Consider these three real life examples from my experiences and observations with transformational and servant leaders not “playing” or integrating well together. It creates some type of extreme imbalance within an organization when this dynamic takes place. See if you can relate to any of these examples in your own places of work or service.
The first example is of an organization where transformational leadership was the primary style of the original leader. Therefore, this leader provided strong vision and direction for the organization that contributed to organizational success and a strong reputation. At the same time, the accepted leadership of the organization was so bent in the direction of transformational leadership that organizational members suffered from burnout and succession planning proved difficult. The organization lacked servant leadership which would have helped to pay attention to individual stress levels and a healthier rhythm of organizational life for organizational members. Over time, this transformational leader acquired so much individual power within the organization that it resulted in traumatic moral failure that harmed a large number of people within and outside of the organization.
The second example is of an organization where servant leadership was the primary style of the original leader and the successor. While care and concern for organizational members seemed to be in place, the organization lacked vision and direction. It was unclear to the members what the direction and values were of the organization. This dynamic created confusion and chaos within the organization and among its members. As the lack of vision and direction continued, a strong culture of infighting and competition developed within the organization. The lack of transformational leadership contributed to chaos, confusion, conflict, and rivalry within this organization.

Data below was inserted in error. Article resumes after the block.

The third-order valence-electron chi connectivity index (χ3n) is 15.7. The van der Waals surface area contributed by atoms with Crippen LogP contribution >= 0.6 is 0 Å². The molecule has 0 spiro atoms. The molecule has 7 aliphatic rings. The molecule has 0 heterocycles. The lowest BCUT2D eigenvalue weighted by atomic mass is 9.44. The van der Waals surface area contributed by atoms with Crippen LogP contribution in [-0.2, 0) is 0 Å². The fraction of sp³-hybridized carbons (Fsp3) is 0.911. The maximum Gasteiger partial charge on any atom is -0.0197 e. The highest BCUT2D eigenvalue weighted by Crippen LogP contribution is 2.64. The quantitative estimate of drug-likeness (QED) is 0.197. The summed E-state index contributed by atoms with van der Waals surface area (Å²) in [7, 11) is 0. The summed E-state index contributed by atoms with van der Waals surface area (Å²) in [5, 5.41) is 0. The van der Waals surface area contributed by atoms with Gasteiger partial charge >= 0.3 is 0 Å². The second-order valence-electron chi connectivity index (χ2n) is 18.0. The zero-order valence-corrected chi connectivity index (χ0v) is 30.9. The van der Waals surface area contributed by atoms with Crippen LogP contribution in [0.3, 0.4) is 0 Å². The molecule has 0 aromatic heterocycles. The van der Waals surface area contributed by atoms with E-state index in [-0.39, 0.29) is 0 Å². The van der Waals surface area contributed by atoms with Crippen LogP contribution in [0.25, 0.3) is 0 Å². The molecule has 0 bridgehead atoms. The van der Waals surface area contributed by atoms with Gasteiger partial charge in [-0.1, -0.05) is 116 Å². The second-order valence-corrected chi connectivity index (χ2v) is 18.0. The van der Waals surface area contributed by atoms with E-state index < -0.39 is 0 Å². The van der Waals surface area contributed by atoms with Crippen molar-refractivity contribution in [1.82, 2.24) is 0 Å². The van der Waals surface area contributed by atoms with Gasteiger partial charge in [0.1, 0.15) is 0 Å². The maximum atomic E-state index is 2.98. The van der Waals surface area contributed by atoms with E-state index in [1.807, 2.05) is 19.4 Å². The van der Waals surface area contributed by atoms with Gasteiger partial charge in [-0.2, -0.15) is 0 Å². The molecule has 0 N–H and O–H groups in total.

In this next example, the Board of Directors represented transformational leadership in the organization by rallying for a compelling vision and direction for the organization. On the other hand, the CEO of the organization and his primary associate both represented servant leadership as a means of contributing to the lives of employees and the community served through the organization. Unfortunately, a conflict avoidance culture existed in this organization which contributed to the sense that one perspective had to be right while the other was wrong. It seemed the perspective of the Board of Directors won in this situation and the environment valued transformational leadership over servant leadership. Tactics such as force, bullying, and inappropriate uses of power were utilized to compel others to “move forward” with the vision while motivation was low. The lack of integrated transformational and servant leadership caused a power struggle which led the organization to remain stuck for a many years.
Questions for interaction:
What has your experience been with an imbalance of these two leadership styles? What is it in these examples that you can relate to from your own experience? What additional insights do you have to share?
Next, read and respond to Part 3 to reflect upon examples of leaders that balance the two styles.